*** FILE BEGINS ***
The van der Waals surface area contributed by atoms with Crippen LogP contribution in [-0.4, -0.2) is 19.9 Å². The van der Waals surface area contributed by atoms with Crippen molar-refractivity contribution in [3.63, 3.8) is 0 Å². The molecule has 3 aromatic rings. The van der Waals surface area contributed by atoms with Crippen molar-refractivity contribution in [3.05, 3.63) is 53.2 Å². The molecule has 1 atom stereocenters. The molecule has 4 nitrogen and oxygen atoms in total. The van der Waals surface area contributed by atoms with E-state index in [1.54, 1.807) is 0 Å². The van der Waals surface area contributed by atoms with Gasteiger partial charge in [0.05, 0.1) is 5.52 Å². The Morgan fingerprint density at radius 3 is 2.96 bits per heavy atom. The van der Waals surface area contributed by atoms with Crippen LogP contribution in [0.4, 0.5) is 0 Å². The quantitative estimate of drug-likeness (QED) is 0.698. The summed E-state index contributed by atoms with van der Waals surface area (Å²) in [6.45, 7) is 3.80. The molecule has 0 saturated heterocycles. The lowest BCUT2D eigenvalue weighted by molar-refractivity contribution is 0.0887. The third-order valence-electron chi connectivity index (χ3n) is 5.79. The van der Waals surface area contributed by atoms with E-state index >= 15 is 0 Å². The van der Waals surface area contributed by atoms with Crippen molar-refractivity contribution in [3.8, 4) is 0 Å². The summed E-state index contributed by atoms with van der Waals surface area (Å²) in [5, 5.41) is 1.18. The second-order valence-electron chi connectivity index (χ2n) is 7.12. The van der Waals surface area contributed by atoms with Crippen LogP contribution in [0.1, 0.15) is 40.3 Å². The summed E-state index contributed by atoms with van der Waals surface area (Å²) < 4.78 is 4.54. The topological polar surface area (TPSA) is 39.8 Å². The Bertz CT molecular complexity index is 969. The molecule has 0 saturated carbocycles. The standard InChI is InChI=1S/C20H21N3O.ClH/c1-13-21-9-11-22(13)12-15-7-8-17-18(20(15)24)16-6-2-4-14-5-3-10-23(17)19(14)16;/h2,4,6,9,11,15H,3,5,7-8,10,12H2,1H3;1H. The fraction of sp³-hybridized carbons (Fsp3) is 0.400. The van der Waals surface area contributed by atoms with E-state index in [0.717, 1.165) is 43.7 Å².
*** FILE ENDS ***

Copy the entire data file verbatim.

The van der Waals surface area contributed by atoms with Crippen LogP contribution in [-0.4, -0.2) is 19.9 Å². The van der Waals surface area contributed by atoms with Crippen molar-refractivity contribution in [3.63, 3.8) is 0 Å². The molecule has 3 aromatic rings. The van der Waals surface area contributed by atoms with Crippen molar-refractivity contribution in [3.05, 3.63) is 53.2 Å². The molecule has 1 atom stereocenters. The molecule has 4 nitrogen and oxygen atoms in total. The van der Waals surface area contributed by atoms with E-state index in [1.54, 1.807) is 0 Å². The van der Waals surface area contributed by atoms with Gasteiger partial charge in [0.05, 0.1) is 5.52 Å². The Morgan fingerprint density at radius 3 is 2.96 bits per heavy atom. The van der Waals surface area contributed by atoms with Crippen LogP contribution in [0.4, 0.5) is 0 Å². The quantitative estimate of drug-likeness (QED) is 0.698. The summed E-state index contributed by atoms with van der Waals surface area (Å²) in [6.45, 7) is 3.80. The molecule has 0 saturated heterocycles. The lowest BCUT2D eigenvalue weighted by molar-refractivity contribution is 0.0887. The third-order valence-electron chi connectivity index (χ3n) is 5.79. The van der Waals surface area contributed by atoms with E-state index >= 15 is 0 Å². The van der Waals surface area contributed by atoms with Crippen molar-refractivity contribution in [3.8, 4) is 0 Å². The summed E-state index contributed by atoms with van der Waals surface area (Å²) in [5, 5.41) is 1.18. The second-order valence-electron chi connectivity index (χ2n) is 7.12. The van der Waals surface area contributed by atoms with Crippen LogP contribution in [0.1, 0.15) is 40.3 Å². The summed E-state index contributed by atoms with van der Waals surface area (Å²) < 4.78 is 4.54. The topological polar surface area (TPSA) is 39.8 Å². The Bertz CT molecular complexity index is 969. The molecule has 0 saturated carbocycles. The standard InChI is InChI=1S/C20H21N3O.ClH/c1-13-21-9-11-22(13)12-15-7-8-17-18(20(15)24)16-6-2-4-14-5-3-10-23(17)19(14)16;/h2,4,6,9,11,15H,3,5,7-8,10,12H2,1H3;1H. The fraction of sp³-hybridized carbons (Fsp3) is 0.400. The van der Waals surface area contributed by atoms with E-state index in [0.717, 1.165) is 43.7 Å².